All types of armour at all periods would have been worn over some sort of padded garment and not directly on top of the tunic. Little is known about this item, since it was certainly made of perishable textiles and no example or unambiguous depiction has survived. Apart from making the wearer more comfortable, this extra layer complemented the protective values of each type of armour, and helped to absorb the shock of any blow striking the outer armour. Some of these jerkins may well have ended in a row of leather straps hanging down almost to the edge of the tunic and providing a measure of protection for the lower body and thighs. A very late, and generally unreliable source, refers to such a padded garment as a thoramachus, whilst another History speaks of a subartnalis. The second term probably appears on a text from Vindolanda describing some sort of textile, although a roughly contemporary document from Carlisle has confused the issue by speaking of a type of javelin known as a subarmalis. In some cases an additional, waterproof layer, most probably of leather, may have been worn either between the thoramachus and the cuirass or on top of the armour to guard against the weather.
The legionary shield (scutum)
In many respects the legionary shield changed little from the Mid Republic through to the early 3rd century AD. It remained a long, body shield, semicylindrical in shape and of plywood construction. Before the Marian reform legionaries carried an oval shield, both the tops and sides curving, like the example from Kasr el-Harit in Egypt. Oval shields of much the same pattern remained in use well into the Principate, both with the legions and, perhaps especially, the praetorian guard. Yet by the beginning of the 1st century ad the vast majority of legionaries carried rectangular shields. These were a little shorter, though of similar width to the earlier pattern. Most were flat-topped, with curved or straight sides, but a leather shield cover from Caerleon was intended for a shield with a curved top and straight sides so there was evidently some variation. The evidence for the shape of legionary shields in the Late Republic is exceedingly poor and it is difficult to know when and why this change occurred. The shorter rectangular shield was a little lighter than the old oval type, and was perhaps more attractive to the professional legionaries in the post-Marian army who had to carry their weapons and equipment on the march. This is conjecture, but there is equally little basis for the common assumption that the rectangular shield did not come into use until the end of the 1st century вс.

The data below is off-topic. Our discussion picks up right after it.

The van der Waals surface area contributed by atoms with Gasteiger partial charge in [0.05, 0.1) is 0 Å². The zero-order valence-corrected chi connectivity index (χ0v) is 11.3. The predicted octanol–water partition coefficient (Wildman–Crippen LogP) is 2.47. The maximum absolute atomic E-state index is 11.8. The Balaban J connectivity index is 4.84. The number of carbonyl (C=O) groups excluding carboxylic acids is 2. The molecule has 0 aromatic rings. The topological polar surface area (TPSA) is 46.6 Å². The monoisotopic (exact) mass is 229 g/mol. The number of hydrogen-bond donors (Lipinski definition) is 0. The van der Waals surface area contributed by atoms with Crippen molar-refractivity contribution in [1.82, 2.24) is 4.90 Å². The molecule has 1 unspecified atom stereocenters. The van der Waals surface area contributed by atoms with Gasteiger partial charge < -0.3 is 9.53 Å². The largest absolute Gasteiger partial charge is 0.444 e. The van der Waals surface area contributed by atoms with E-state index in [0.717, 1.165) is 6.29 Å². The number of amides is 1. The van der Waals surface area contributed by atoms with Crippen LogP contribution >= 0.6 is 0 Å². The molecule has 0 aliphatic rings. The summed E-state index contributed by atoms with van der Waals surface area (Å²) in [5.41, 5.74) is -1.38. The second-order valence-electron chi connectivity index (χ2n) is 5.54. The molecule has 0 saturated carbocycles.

No example of a legionary scutum survives from the 1st to 2nd centuries ad (although one 1st- century shield may now have turned up at Masada), but one well-preserved rectangular, semi-cylindrical shield was found with the 3rd-century ad remains at Dura Europus. The shield was 1.02 m (3 ft 3 in) long and 0.83 m (2 ft 8 in) wide. It was made of three layers of strips of wood glued together, the back and front set laid at right angles to the longitudinal middle layer. Its thickness was about 5 cm (2 in), but unlike the Kasr el-Harit shield it was not thicker in the centre than at the edges. A rectangular gap in the centre of the shield had been prepared to take the shield boss, although in fact this had not been fitted. The back of the shield was reinforced with a framework of wooden strips glued or pegged into place. The shield had a horizontal handgrip. Both back and front were covered with a thin sheet of leather, over which were stitched reinforcing leather pieces for the corners and a wide binding to protect the edge. This appears to have been a later, cheaper alternative to the brass binding which was normally used on these shields. Examples of this metal shield trim are common finds, suggesting that they were subject to frequent damage. A reconstruction of the Dura Europus shield with an added iron boss and bronze binding weighed in at 5.5 kg (12 lb). A shield of the same dimensions but with the increased thickness of wood in the centre would have weighed something like 7.5 kg (16.5 lb), which was still lighter than the reconstructed Kasr el- Harit shield at 10 kg (22 lb).